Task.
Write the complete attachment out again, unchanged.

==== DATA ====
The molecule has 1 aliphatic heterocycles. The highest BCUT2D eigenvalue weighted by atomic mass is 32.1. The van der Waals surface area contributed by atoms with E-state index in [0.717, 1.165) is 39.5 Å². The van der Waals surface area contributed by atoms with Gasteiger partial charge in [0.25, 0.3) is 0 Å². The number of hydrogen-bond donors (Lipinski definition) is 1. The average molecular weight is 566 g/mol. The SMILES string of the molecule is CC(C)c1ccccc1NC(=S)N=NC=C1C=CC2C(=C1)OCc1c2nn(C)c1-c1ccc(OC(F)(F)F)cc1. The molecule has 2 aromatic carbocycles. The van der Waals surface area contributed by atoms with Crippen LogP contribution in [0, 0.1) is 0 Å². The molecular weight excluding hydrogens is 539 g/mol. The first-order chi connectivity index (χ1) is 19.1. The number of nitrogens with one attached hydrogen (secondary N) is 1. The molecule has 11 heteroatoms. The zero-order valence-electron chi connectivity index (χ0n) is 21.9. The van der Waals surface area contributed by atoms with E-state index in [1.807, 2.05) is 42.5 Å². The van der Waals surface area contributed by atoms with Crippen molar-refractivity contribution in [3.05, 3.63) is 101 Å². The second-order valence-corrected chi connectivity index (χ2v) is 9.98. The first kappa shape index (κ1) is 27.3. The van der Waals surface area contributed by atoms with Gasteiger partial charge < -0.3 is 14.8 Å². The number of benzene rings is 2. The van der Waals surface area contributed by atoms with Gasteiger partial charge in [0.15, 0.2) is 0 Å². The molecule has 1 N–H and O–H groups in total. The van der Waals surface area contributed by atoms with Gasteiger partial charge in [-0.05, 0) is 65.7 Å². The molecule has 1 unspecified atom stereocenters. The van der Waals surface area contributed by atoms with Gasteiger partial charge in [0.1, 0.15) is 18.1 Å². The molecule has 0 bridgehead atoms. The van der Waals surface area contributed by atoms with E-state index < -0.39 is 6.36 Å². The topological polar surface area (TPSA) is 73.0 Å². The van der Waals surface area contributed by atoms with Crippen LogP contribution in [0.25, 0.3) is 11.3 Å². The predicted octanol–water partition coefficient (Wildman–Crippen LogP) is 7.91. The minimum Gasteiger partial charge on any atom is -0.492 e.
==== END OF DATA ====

The molecule has 1 aliphatic heterocycles. The highest BCUT2D eigenvalue weighted by atomic mass is 32.1. The van der Waals surface area contributed by atoms with E-state index in [0.717, 1.165) is 39.5 Å². The van der Waals surface area contributed by atoms with Gasteiger partial charge in [0.25, 0.3) is 0 Å². The number of hydrogen-bond donors (Lipinski definition) is 1. The average molecular weight is 566 g/mol. The SMILES string of the molecule is CC(C)c1ccccc1NC(=S)N=NC=C1C=CC2C(=C1)OCc1c2nn(C)c1-c1ccc(OC(F)(F)F)cc1. The molecule has 2 aromatic carbocycles. The van der Waals surface area contributed by atoms with Crippen LogP contribution in [0, 0.1) is 0 Å². The molecular weight excluding hydrogens is 539 g/mol. The first-order chi connectivity index (χ1) is 19.1. The number of nitrogens with one attached hydrogen (secondary N) is 1. The molecule has 11 heteroatoms. The zero-order valence-electron chi connectivity index (χ0n) is 21.9. The van der Waals surface area contributed by atoms with E-state index in [1.807, 2.05) is 42.5 Å². The van der Waals surface area contributed by atoms with Crippen molar-refractivity contribution in [3.05, 3.63) is 101 Å². The second-order valence-corrected chi connectivity index (χ2v) is 9.98. The first kappa shape index (κ1) is 27.3. The van der Waals surface area contributed by atoms with Gasteiger partial charge < -0.3 is 14.8 Å². The number of benzene rings is 2. The van der Waals surface area contributed by atoms with Gasteiger partial charge in [0.15, 0.2) is 0 Å². The molecule has 1 N–H and O–H groups in total. The van der Waals surface area contributed by atoms with Gasteiger partial charge in [-0.05, 0) is 65.7 Å². The molecule has 1 unspecified atom stereocenters. The van der Waals surface area contributed by atoms with Gasteiger partial charge in [0.1, 0.15) is 18.1 Å². The molecule has 0 bridgehead atoms. The van der Waals surface area contributed by atoms with E-state index < -0.39 is 6.36 Å². The topological polar surface area (TPSA) is 73.0 Å². The van der Waals surface area contributed by atoms with Crippen LogP contribution in [0.25, 0.3) is 11.3 Å². The predicted octanol–water partition coefficient (Wildman–Crippen LogP) is 7.91. The minimum Gasteiger partial charge on any atom is -0.492 e.